On the 19th of May 2017, in the Theatre Lumiere, the biggest auditorium of the Cannes Film Festival, Okja, one of the two films in competition supported by the giant of online distribution Netflix, was projected. As soon as Netflix logo appeared, such a sea of whistles started that the projection had to be interrupted for a couple of minutes. An unprecedented event. Why this objection? Okja and The Meyerowitz Stories are movies that we will never see at the cinema. Netflix-brand products are bought on the Internet, so as numerous successful series – from Braking Bad to Stranger Things (just to report two examples) – and comfortably enjoyed from the living room. The jury president Pedro Almodovar said before the projection that he, as an unbiased judge, would have assessed the artistic qualities of the film without conditioning. At the same time, Almodovar, as a person professionally connected with cinematography, defended the primacy of the cinema experience, which is “the hypnotic capacity of the dark room lit up by the only pictures projected in big shape”. Will the dramatic spread of film distribution platforms turn viewers, who until now were used to going out of home, into consumers, slaves of compulsive binge-watching? Is on demand television a firm step towards the death of cinema? Probably not, but it is certain that technology is changing production and consumption logics related to the seventh art.

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Mija at home (picture from Netflix)

An ambitious film, with great actors

Okja is written and directed by Bong Joon Ho, a South Korean director of successful despotic movies such as The Host (2006) and Snowpiercer (2013). The total production budget reached 50 million dollars. Co-author of the script is Jon Ronson, one of the most borderline pens of British journalism, keen on kabbalah, paranormal entities and investigator of conspiracy theories, also author of The Man Who Stares At Goats of 2009 and scriptwriter of Frank by Lenny Abrahmson, one of the most insane and creative movies of recent years. The wonderful Tilda Swinton stands out among the performers, playing the role of the millionaire Lucy Mirando and of her doppelgänger Nancy, together with the versatile Jake Gyllenhaal in the shoes of an eclectic zoologist and the mask of ambiguity Paul Dano, whom we admired in There Will Be Blood by P.T. Anderson (2007) and in Prisoners by Denis Villenueve (2013), here at the head of an uncoordinated group of animal-rights activists. The cast includes Giancarlo Esposito, an actor dear to the first Spike Lee, and Lily Collins daughter of the better-known Phil. The supervisor of the special effects is Erik De Boer, Oscar price for Life Of Pi.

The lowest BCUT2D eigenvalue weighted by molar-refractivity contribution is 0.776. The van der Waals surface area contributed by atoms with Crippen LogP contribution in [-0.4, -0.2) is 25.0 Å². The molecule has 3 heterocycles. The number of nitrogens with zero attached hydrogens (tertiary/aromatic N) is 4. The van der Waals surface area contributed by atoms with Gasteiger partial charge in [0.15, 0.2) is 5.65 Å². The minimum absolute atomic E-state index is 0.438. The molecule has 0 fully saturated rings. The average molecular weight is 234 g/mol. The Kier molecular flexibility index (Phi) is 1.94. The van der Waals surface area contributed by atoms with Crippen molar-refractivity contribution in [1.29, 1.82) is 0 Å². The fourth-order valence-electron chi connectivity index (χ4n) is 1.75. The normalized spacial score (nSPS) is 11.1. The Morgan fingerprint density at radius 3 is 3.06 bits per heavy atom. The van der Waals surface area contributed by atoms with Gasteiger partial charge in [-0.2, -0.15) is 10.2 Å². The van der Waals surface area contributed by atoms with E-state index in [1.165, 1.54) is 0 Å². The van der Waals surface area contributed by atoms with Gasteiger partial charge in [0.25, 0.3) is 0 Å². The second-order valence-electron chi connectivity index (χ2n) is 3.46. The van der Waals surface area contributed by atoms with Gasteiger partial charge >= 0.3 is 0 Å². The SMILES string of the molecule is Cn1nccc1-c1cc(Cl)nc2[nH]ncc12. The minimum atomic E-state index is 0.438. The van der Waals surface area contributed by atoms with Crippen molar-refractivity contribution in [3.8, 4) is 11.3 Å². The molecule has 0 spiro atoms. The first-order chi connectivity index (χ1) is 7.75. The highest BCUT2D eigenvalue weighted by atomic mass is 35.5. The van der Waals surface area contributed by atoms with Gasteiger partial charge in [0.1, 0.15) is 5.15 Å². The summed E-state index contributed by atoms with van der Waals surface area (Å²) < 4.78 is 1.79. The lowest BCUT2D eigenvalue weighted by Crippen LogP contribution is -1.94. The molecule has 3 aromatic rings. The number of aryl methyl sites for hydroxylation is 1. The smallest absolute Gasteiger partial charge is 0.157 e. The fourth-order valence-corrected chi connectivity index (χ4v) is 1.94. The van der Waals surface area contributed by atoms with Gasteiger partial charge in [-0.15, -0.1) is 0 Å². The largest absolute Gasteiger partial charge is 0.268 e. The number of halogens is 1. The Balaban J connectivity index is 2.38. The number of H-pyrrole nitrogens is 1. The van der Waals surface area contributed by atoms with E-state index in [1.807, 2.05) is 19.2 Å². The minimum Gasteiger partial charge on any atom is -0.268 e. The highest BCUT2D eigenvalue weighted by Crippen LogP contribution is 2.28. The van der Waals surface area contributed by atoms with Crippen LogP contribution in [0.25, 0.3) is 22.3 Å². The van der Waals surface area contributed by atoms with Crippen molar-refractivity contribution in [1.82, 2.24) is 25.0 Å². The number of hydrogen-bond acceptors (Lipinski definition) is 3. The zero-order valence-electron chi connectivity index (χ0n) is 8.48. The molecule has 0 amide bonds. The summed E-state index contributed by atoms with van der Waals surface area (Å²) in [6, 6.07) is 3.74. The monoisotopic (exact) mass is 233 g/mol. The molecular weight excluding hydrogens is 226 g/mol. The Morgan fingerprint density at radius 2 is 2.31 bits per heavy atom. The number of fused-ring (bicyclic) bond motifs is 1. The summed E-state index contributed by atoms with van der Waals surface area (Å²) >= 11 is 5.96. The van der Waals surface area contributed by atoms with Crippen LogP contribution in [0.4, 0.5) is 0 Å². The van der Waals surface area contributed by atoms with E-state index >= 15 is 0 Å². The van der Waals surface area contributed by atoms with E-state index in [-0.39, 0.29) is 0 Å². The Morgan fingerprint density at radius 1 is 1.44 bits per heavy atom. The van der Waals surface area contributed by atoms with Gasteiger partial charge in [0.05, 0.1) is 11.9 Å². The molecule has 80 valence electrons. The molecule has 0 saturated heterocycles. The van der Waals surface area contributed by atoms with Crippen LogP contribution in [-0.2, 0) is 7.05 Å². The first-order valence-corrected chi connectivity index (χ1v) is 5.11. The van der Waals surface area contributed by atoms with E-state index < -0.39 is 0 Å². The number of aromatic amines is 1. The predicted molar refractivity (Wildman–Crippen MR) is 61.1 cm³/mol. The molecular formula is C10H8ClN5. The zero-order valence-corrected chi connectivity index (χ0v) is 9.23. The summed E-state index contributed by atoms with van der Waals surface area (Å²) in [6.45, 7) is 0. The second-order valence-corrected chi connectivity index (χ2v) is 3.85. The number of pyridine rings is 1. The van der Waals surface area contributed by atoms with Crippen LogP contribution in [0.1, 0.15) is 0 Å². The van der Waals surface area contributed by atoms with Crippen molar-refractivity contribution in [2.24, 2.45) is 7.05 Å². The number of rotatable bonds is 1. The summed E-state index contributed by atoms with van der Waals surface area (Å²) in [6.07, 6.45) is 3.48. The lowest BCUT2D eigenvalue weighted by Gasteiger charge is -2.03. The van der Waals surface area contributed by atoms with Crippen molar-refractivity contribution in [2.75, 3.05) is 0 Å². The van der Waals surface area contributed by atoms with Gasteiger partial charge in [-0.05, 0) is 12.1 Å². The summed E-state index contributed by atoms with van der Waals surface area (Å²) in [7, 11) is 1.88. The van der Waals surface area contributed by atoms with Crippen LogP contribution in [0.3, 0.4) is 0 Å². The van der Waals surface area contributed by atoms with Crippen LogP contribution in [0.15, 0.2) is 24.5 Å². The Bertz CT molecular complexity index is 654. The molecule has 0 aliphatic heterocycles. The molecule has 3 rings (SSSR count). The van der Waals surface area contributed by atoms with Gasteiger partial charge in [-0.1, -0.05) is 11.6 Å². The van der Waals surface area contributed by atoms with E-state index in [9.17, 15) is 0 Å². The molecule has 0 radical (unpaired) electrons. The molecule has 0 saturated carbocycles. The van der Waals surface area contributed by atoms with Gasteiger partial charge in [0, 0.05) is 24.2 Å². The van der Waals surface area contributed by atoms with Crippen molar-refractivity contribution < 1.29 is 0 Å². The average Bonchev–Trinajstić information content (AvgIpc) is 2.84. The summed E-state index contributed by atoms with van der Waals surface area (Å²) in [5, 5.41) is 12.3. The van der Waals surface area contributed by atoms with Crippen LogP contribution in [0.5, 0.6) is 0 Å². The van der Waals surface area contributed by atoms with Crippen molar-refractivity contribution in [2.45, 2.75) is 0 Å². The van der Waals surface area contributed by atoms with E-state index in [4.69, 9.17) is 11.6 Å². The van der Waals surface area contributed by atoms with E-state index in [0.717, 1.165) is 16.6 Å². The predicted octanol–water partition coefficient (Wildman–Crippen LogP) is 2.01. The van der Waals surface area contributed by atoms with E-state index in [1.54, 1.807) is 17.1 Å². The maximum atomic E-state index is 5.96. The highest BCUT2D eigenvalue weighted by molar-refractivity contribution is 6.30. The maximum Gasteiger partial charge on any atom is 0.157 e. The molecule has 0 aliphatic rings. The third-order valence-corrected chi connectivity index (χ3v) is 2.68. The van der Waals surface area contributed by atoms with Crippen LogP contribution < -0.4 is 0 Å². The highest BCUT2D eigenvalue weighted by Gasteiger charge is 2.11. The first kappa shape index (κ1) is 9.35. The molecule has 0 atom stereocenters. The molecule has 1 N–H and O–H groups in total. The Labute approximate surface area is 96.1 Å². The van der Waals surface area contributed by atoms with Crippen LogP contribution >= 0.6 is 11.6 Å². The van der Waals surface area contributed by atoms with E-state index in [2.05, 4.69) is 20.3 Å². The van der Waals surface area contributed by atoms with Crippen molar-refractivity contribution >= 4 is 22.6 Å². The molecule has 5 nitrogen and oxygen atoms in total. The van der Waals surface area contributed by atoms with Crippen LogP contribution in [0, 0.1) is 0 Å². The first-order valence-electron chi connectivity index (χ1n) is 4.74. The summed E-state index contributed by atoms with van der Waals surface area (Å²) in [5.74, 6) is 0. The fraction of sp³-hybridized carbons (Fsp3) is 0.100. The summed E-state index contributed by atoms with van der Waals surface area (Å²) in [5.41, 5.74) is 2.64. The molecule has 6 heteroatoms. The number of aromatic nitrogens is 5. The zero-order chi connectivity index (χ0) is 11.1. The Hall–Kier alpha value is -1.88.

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Doctor Wilcox poses with Okja (Picture from Netflix)

Ethical capitalism is an illusion

Okja is a fable with a moral and highly satirical tones. In 2007 the Mirando, a multinational company with an “ethical” profile reveals the existence of a new type of pig to the world, with an enormous body size and prestigious meat, derived only from crossbreeds and without the of OGM technologies, “so to respect consumers’ new needs and wishes”.The new pigs are ecologically compatible, consume a little and yield a lot. Quite a lot. In the near future meat consumption will be a problem due to the excess in demand, won’t it? During a conference similar to a reality show, Lucy Mirando reveals that 26 breeders around the world, especially in underdeveloped rural areas, have the opportunity to grow one of these nice little beast and to contribute to the production of the perfect specimen “honouring the traditional techniques of their own traditions”. A natural and politically correct path would have ended ten years later with the awarding ceremony broadcast worldwide.

On Mirando’s payroll, the colorful doctor Jhonny Wilcox is the face of the program Magical Animals. Lucy and Jhonny are the symbols of capitalism mystification. The director Bong Joon Ho makes Tilda Swinton and Jake Gyllenhaan play always over the top, in order to better convey their function of clowns-slaves of the system. The profit logics, plastically represented by the slaughterhouse-lager at the end of the movie, require masks to bear the brunt of fiction. Ethical capitalism is an oxymoron, an illusion. It will be found out that the pigs are the result of dangerous genetic manipulations. The movie suggests that big corporations must optimize results at the expense of everything. The respect paraded in front of the weakest people, the nobler goals, the attention to the environment are just sophisticated forms of deception.

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Lucy Mirando presents the competition (Picture from Netflix)

No one is saved (almost)